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The ultimate guide to slow travelling | Ridestore Magazine

Whether you’re a Slow Living aficionado or you’re just learning the ropes, Slow Travel is a great new way to experience the world. Though this new trend is just beginning to take off, Slow Living has been around a while, it’s just taking the world a little time to catch up. But fear not, because we’ve got all the information you could need to get to grips with this social and cultural movement, and begin travelling at a slightly slower pace. The old saying, take the time to stop and smell the roses, is just about as fine a point as could be put on it. It’s more than just an ethos though, it’s a way of living, and a way of approaching new experiences. So, in the spirit of this article, take a load off, sit back, get comfortable, and prepare to soak this article in a relaxed and timely manner. See you on the other side!

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Table of contents

What is slow travel?

What is slow travel?

Slow travel isn’t complicated. It’s, by definition, taking the road less travelled. It’s about embracing individual experience versus culture-led holidays and trends. Slow traveling is to soak in everything that both a place and the road leading there have to offer. It’s about taking the time to reflect and engage with the now, not rushing, not taking for granted, and not doing anything unless you want to. There are a lot of weird and wacky definitions for slow travel out there, so we want to make this as accessible and simple as it can be.

It's coming into vogue as people begin to rebuke tourist culture, but it’s not a black and white thing. This for om travel is all about you, and about moulding a travel experience to your way of enjoying, instead of acquiescing to society’s (and social media’s) expectations of it. But that doesn’t mean you have to go off the beaten track or visit places that few people have ever been. So let’s dispel some myths, and take this slow. Consider this your ultimate, ultimately accessible, guide to slow travel.

Who is slow travelling for?

It’s for everyone. You don’t need to have any special belief system or lifestyle to embrace it either partially or entirely. While some might lead you to believe that it’s something you need to throw yourself into, a way of being that must be fastened to your life in an unflinching way, we take a more relaxed approach, because we realise that not everyone can throw off the modern shackles of responsibility and hit the road without a care in the world!

Most of us still need to work, still have responsibilities, and still need to do about a million things tomorrow. But that doesn’t mean we can’t all enjoy slowing down once in a while to travel like this. It’s a different experience from normal life, and we’re going to show you what you can do to cultivate that experience. But first, we need to dig into the Slow Movement as a whole, as travel is just one facet of a much larger cultural shift.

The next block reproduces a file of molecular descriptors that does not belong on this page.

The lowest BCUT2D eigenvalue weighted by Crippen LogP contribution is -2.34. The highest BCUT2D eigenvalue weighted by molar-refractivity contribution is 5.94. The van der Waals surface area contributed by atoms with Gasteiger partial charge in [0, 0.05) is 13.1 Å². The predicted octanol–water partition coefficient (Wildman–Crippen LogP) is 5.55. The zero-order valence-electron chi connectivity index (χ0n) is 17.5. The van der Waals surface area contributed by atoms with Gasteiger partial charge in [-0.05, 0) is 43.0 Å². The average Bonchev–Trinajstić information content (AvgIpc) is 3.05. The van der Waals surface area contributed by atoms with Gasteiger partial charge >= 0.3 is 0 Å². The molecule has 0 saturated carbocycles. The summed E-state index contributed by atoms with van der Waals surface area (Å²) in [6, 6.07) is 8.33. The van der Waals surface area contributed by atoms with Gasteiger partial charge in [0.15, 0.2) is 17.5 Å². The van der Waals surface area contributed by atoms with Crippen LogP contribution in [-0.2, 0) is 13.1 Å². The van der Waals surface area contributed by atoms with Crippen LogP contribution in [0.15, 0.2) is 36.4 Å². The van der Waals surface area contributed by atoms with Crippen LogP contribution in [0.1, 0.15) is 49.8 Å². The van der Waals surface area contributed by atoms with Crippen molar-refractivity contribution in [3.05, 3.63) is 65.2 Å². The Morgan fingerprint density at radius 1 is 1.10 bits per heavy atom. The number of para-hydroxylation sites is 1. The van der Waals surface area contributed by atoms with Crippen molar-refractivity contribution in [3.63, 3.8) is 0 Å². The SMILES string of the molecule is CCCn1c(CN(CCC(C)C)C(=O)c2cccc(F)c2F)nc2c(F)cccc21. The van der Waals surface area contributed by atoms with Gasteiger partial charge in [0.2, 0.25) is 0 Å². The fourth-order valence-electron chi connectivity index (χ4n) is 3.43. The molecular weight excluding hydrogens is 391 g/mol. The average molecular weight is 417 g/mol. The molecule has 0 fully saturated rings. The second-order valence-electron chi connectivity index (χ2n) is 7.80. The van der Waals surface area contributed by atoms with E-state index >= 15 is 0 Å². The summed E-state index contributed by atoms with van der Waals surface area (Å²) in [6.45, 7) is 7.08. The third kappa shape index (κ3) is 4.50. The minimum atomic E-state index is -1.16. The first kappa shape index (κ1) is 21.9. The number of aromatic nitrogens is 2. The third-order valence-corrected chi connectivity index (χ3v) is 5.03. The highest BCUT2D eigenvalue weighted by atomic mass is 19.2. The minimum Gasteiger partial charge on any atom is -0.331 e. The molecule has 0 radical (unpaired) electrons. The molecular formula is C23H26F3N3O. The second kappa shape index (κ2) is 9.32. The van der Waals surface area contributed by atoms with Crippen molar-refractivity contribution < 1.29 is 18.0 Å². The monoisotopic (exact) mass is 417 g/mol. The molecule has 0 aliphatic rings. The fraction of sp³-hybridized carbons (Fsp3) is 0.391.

The slow travel movement

The slow movement has its roots in the 80s, when an Italian activist riled against the presence of McDonald’s in Rome. The introduction of fast food was a sign of the times, where everyone and everything was speeding up, and life was becoming an all-out race — only no one seemed to know what the finish line looked like.
In 1999, a guy called Geir Berthelsen created The World Institute of Slowness which was a collective of minds trying to embrace the ability and the desire to slow down. To stop and smell the roses, really. In 2004, Carl Honore publishes a book entitled In Praise Of Slowness: Challenging The Cult Of Speed, and a movement is born, precipitating this cultural tilt, where people begin to approach a quality over quantity approach to life.

Interestingly, and this is something that’s not noted anywhere, the slow movement is a mirror image of the Futurist movement, which also began in Italy. A social and artistic movement, Futurism was born in the early 20th century, and was a total embrace of speed, dynamism, technology, youth, violence, and everything that went with it. It was a thirst for big business, internal combustion engines, vicious science and progress. A casting off of the drudgery of pre-industrial era slowness.

The Slow Movement

But where there is push, there is always pull. Newton wasn’t wrong about that. So, a hundred years later, here we are, in the midst of an anti-futurist movement. The Slow Movement. But what exactly does the slow movement promote? Well, naturally, it pretty much rebukes what the Futurist Movement stood for. It promotes walking over driving, nature over industry, and time over money. It has its influence over everything including food, urbanisation, travel, fashion, business.

You already know fast food, so now meet slow food. From taking your time at the store to select and find the best ingredients, to preparing them with care and attention. From cooking them slowly and tenderly, to plating with attention to detail. It’s not chew, chew, swallow, it’s savouring the smell, the taste, the texture. It’s languishing in every bite before moving to the next one. It’s about what’s happening in the current moment, and grounding yourself there, rather than using it as a stepping stone to what’s next.